The interaction between face-to-face and electronic delivery: the case of the Italian banking industry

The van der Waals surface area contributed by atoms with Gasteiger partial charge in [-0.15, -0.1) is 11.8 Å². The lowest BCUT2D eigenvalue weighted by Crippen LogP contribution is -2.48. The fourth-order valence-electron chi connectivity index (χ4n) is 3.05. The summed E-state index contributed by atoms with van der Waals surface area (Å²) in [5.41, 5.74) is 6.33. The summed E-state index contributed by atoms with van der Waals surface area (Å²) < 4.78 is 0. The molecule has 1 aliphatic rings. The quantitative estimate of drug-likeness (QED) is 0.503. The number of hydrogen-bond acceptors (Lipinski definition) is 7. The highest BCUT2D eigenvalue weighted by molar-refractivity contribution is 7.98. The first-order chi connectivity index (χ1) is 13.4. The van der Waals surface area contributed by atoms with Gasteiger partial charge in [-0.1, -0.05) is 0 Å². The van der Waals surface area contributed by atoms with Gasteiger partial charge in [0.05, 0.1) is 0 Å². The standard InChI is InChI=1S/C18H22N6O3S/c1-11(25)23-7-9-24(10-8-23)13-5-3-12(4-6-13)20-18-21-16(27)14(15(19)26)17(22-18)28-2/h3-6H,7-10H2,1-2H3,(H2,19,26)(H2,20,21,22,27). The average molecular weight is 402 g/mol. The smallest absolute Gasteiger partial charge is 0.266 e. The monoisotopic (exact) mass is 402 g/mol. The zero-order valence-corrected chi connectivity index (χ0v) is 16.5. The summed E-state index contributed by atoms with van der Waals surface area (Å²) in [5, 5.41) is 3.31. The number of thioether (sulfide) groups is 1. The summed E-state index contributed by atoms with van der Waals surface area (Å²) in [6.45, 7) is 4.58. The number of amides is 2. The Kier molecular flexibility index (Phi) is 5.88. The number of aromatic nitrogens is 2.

We empirically investigate the relevance of demand-side complementarity between electronic and traditional provision of banking services. Since no systematic data on prices for the two types of services is available, it is not possible to estimate cross-elasticities of demand. We resort to two indirect tests. The first test is based on estimating the relationship between branches and the diffusion of e-banking services in local markets, controlling for individual bank and market characteristics employing new data for Italian banks referring to 1998-2001. We find that banks expanded relatively more in the e-business in those local markets where they had relatively fewer branches, with the exclusion of markets where the banks were chartered. The second test is based on measuring the impact of the joint provision of banking services - electronically and at traditional branches - on banksï¿½ revenues per customer. We estimate a non-standard revenue function that relates revenues from asset management, brokerage and payment services to the share of customers employing e-banking, given the total number of bank customers. Our results show that a high share of e-customers is associated with a reduction in revenues per customer. This evidence suggests that banks did not extract substantial consumer surplus from the joint provision of electronic services and traditional services at the branch. We interpret the results of both our test as not consistent with the hypothesis of complementarity between stores and e-commerce in the banking industry.
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